In this post, we will write a Python script that will calculate S&P 500 historical returns. The majority of investors are always trying to find an answer to a simple question, how the market will do in the future.
Obviously, no one knows the answer and therefore investors and financial analysts spend hours and hours trying to come up with a best estimate for future stock prices. A simple approach is to look at historical market returns and think if the market will follow historical price returns.
Python for finance can be a great ally to support us with this analysis. We will show how by following below steps using S&P 500 historical prices:
- Retrieve market data with Python and Pandas
- Calculate market daily returns
- Plot the market daily return in a chart
After reading this article, you will be able to analyse historical market returns based on S&P 500 historical prices. Let’s start.
Retrieving S&P 500 Historical Returns with Python
First of all, for any analysis we need to have data. Luckily for us, with Python we can download hundred of data points within seconds. For our anylsis, we need to retrieve market data in form of stock prices.
As a proxy of market data, we will use the S&P 500 index which tracks the performance of the 500 largest companies in the United States.
The S&P 500 daily data can be extracted using Pandas and Pandas DataReader. Pandas DataReader is a great package to access data remotely with Pandas. To use this package, you need to have a version of pandas higher than 0.19.2.
Within Pandas DataReader we have multiple sources where we can download data to perform multiple financial analysis with Python. We can get for example stock data or economic indicators from reliable providers. Check the Pandas DataReader documentation for more information.
For our analysis, we will retrieve data from the FRED datasource. First, we need to import Pandas, datetime and Pandas_datareader packages.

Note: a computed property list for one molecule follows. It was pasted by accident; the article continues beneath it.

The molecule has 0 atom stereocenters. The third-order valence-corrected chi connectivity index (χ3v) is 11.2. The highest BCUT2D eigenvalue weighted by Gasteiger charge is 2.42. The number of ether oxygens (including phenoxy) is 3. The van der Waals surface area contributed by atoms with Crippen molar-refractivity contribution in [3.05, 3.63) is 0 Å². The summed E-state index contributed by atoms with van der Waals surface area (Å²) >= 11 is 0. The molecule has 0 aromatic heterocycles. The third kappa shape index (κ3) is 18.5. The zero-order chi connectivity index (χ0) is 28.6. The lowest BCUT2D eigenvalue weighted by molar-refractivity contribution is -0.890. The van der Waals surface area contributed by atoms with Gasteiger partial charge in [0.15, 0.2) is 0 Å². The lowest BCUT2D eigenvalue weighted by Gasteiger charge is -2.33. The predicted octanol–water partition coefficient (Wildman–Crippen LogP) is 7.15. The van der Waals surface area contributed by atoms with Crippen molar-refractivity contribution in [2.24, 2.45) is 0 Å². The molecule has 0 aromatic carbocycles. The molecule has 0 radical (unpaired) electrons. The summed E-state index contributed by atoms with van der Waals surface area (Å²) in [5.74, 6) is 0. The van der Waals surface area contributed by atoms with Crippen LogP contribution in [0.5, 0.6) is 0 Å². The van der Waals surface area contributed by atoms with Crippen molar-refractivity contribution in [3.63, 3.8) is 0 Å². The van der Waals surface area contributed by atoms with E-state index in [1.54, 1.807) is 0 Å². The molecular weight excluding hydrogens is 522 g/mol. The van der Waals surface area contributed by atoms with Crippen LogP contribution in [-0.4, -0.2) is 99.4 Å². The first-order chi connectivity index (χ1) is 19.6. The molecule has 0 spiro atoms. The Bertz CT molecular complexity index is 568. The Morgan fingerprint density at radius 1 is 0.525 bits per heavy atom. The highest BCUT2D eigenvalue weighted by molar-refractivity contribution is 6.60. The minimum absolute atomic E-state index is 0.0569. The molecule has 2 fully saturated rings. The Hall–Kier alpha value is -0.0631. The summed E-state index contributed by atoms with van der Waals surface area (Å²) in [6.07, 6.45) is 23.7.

Next, we can simply define a date range and use the web.DataReader method to download the data in the form of a Pandas DataFrame and store it in a variable name SP500.
We passed as arguments of the DataReader method the name of the dataset that we want to download (i.e. s&p 500 historical prices), the provider or source of the data (‘Fred’) and the start and ending dates:
import pandas as pd #if you get an error after executing the code, try adding below: pd.core.common.is_list_like = pd.api.types.is_list_like import pandas_datareader.data as web import datetime start = datetime.datetime(2010, 1, 1) end = datetime.datetime(2020, 1, 27) SP500 = web.DataReader(['sp500'], 'fred', start, end)
After running the code, we have below Pandas DataFrame showing the historical S&P 500 daily prices:
Calculating S&P 500 Daily Returns
Great, we have the S&P 500 historical prices from the last 10 years in a Pandas DataFrame. Now, we are ready to calculate the S&P 500 daily returns from this period of time and add them to our DataFrame as a new column that we will call daily_return.
To calculate the rate of return, we can use below formula where P1 refers to current price. P0 refers to the initial price or price that we take as reference to calculate the rate of return.
SP500['daily_return'] = (SP500['sp500']/ SP500['sp500'].shift(1)) -1 #Drop all Not a number values using drop method. SP500.dropna(inplace = True)
What shift method does is to shift our index by the number provided as an argument. In our case, we are shifting each of the values in the sp500 column by one. Meaning that we are diving the current day S&P 500 price by the previous day S&P 500 price.
Lets print the last five values of our SP500 DataFrame to see what we get:
Plotting the S&P 500 Historical Returns
We have our S&P 500 prices and daily returns ready to plot with Python. Lets plot the daily returns first.
Plotting with Python and Matplotlib is super easy, we only need to select the daily_return column from our SP500 DataFrame and use the method plot.
SP500['daily_return'].plot(title='S&P 500 daily returns')
Nice! We can easily identify in the graph some very useful information. For example, we can see that the worst daily return for the S&P 500 index was in 2011 with a daily return of -7%.
Similarly, we can see that the best day for the S&P 500 index was in the middle of 2019 with around 5% daily return.
In addition to the daily returns, we can also plot the S&P 500 price evolution for the last 10 years. Here we can observe a clear upward trend.
SP500['sp500'].plot(title='S&P 500 Price')
In this post on Python for Finance, we have retrieved S&P 500 historical prices in order to calculate and plot S&P 500 daily returns for the index.
Plotting daily market returns is a great way to visualise stock returns for any given period of time. You can try it out with any other stock or index.
I really hope you have enjoyed the story! Check out my other articles on Python for Finance in the Data Science section of the blog.
If you have questions or anything is not clear, feel free to leave a comment. I also have a Youtube video explaining step by step the code used in this tutorial:
Thank you for reading!